We then delved into the where and how of discovering the five senses throughout the museum.
Sight: The art gallery, the reason I had emailed Anna in the first place. The museum alternates artists every two months. Those interested in displaying their work Continue reading Making Sense Of It All: The Museum Of Visual Materials
As an artist, relationships with galleries, patrons, collectors, and the many other varieties of art enthusiasts become just as important, if not more so, than the created work itself. Creating art and showing it in a gallery space is not, in the least, simply about making money. Exhibiting works of art creates communication with the world outside of the studio. The artist and the gallerist share a certain level of involvement and appreciation with the art. – Jordan Thornton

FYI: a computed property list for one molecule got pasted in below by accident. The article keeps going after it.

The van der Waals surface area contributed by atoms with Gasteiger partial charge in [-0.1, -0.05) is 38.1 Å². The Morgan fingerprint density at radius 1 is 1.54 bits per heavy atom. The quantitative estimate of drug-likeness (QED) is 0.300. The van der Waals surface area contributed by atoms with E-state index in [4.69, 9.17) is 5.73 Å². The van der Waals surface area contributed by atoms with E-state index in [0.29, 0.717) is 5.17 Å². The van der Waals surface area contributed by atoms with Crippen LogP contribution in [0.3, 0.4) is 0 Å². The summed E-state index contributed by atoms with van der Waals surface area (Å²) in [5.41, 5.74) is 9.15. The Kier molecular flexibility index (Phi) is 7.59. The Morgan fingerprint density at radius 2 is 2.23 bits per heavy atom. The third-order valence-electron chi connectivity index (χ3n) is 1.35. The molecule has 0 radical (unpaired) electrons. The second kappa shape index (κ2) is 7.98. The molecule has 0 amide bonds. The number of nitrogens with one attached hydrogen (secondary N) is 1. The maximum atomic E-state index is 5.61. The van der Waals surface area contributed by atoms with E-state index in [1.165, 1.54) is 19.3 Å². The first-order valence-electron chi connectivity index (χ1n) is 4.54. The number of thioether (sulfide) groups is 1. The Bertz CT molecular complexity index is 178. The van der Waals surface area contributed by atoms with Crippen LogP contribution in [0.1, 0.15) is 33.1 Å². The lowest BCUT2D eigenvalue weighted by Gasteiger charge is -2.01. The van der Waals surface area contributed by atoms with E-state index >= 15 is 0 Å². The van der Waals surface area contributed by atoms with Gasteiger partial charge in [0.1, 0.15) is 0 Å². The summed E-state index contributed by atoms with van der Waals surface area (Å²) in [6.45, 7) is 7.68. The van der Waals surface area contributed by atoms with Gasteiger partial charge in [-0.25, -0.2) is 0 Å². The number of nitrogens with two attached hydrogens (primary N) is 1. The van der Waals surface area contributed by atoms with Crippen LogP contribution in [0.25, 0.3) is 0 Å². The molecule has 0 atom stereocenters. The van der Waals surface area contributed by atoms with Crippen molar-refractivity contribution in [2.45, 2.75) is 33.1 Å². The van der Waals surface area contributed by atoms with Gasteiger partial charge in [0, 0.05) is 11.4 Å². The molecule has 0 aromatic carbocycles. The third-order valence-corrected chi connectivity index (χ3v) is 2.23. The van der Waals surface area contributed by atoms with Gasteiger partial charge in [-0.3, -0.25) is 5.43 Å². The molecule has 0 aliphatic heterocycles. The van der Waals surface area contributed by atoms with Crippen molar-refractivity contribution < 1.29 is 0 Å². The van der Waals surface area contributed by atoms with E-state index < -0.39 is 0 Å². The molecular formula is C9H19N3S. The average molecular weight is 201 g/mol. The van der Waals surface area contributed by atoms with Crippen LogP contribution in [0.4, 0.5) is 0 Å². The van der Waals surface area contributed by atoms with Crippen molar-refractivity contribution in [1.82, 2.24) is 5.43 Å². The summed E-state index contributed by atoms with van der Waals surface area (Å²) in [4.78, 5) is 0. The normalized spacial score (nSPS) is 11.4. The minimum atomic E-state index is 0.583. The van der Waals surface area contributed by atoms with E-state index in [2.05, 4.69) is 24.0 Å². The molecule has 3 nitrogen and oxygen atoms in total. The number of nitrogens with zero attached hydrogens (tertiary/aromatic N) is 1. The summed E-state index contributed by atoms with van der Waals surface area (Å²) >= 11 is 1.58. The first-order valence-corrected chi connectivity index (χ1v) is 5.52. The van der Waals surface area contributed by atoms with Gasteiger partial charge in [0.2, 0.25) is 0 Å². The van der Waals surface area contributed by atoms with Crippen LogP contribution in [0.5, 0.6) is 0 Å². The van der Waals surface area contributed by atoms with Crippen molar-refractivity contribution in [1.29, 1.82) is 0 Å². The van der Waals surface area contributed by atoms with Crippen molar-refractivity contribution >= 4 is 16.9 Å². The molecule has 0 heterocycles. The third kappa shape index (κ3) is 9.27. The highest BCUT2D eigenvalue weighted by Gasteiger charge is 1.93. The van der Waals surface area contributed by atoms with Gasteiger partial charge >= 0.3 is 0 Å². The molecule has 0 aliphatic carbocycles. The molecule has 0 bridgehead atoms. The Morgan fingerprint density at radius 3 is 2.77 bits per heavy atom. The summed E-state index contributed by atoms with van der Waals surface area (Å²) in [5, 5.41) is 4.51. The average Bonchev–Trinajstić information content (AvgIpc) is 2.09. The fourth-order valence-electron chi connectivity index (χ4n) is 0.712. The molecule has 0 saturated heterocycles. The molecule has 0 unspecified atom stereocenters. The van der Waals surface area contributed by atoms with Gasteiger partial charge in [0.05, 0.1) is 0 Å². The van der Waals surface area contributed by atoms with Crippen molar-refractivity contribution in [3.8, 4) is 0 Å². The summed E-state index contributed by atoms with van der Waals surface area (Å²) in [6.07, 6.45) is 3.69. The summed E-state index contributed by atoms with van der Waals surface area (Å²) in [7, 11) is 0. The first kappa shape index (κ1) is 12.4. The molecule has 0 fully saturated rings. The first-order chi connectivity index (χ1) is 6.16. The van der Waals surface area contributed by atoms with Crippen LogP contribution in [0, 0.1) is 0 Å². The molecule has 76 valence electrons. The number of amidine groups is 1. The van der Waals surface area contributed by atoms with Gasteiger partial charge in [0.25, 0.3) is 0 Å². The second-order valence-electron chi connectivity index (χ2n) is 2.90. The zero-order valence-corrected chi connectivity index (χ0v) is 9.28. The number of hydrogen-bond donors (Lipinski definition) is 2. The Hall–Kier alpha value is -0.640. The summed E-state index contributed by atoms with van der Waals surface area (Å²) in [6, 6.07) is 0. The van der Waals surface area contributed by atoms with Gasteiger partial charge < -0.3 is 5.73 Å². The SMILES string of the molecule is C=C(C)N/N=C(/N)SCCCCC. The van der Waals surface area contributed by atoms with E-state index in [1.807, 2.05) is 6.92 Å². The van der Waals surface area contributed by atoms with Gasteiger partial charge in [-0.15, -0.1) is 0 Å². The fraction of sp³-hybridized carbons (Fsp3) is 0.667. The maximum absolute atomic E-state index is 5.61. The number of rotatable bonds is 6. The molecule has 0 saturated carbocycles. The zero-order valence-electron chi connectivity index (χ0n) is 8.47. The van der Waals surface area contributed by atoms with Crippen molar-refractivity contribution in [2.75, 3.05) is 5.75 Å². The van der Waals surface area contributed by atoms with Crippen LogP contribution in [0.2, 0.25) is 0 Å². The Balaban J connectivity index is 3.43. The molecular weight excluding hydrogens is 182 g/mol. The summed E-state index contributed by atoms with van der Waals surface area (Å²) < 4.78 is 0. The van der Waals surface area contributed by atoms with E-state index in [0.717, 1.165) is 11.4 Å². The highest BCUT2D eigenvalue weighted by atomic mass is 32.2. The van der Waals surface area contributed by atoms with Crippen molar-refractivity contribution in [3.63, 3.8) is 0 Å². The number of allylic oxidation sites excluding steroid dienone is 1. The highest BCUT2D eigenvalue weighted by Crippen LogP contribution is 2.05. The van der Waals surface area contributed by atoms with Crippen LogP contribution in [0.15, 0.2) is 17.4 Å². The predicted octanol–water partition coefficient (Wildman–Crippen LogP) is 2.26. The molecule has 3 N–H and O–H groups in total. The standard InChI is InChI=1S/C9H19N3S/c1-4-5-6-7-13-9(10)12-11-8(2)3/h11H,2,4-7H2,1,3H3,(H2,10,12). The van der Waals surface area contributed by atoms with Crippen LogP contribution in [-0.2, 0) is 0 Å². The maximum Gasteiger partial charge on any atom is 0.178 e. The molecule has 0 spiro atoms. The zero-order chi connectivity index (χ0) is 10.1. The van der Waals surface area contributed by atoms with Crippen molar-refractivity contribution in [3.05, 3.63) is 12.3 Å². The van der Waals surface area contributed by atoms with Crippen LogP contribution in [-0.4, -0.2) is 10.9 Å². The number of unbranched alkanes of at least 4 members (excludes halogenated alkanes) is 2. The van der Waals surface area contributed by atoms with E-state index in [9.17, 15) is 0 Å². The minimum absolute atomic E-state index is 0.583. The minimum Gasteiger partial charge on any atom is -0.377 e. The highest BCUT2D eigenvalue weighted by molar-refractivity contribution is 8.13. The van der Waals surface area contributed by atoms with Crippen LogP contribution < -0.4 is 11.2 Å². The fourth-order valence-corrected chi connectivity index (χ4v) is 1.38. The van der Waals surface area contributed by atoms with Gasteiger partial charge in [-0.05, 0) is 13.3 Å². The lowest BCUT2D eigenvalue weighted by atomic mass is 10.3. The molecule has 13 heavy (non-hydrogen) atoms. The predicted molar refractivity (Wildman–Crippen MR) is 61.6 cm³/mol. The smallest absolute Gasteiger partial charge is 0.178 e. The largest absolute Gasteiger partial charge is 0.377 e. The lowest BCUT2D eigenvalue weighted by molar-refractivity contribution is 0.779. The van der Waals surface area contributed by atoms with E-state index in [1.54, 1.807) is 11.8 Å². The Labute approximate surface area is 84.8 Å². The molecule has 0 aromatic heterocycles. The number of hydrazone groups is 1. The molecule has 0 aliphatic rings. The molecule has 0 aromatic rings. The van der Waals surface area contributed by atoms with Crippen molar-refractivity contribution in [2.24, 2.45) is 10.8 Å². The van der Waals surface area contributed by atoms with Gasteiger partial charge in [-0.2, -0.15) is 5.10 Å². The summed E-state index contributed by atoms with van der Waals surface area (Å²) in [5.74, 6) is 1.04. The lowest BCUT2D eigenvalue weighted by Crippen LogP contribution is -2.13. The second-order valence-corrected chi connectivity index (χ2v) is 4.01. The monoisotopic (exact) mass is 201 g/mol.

This week, JAM blogger Jordan Thornton took the opportunity to interview Kaley Dykstra, of Coffea Roasterie, about the art they display and their relationship with the local art community in Sioux Falls.
JAM: Tell me a bit about Coffea as a business and what sets it apart from other coffee shops.
Kaley: Coffea strives to do this “coffee” thing without compromise. Without compromise means putting life behind our passions. Coffea takes a culinary approach to the ol’ cuppa joe. We take pride in serving a coffee in an art form. We love the details. When it all comes down to it, I believe that’s what physically sets us apart. We care about Continue reading Cultivating Creatives With Coffea Roasterie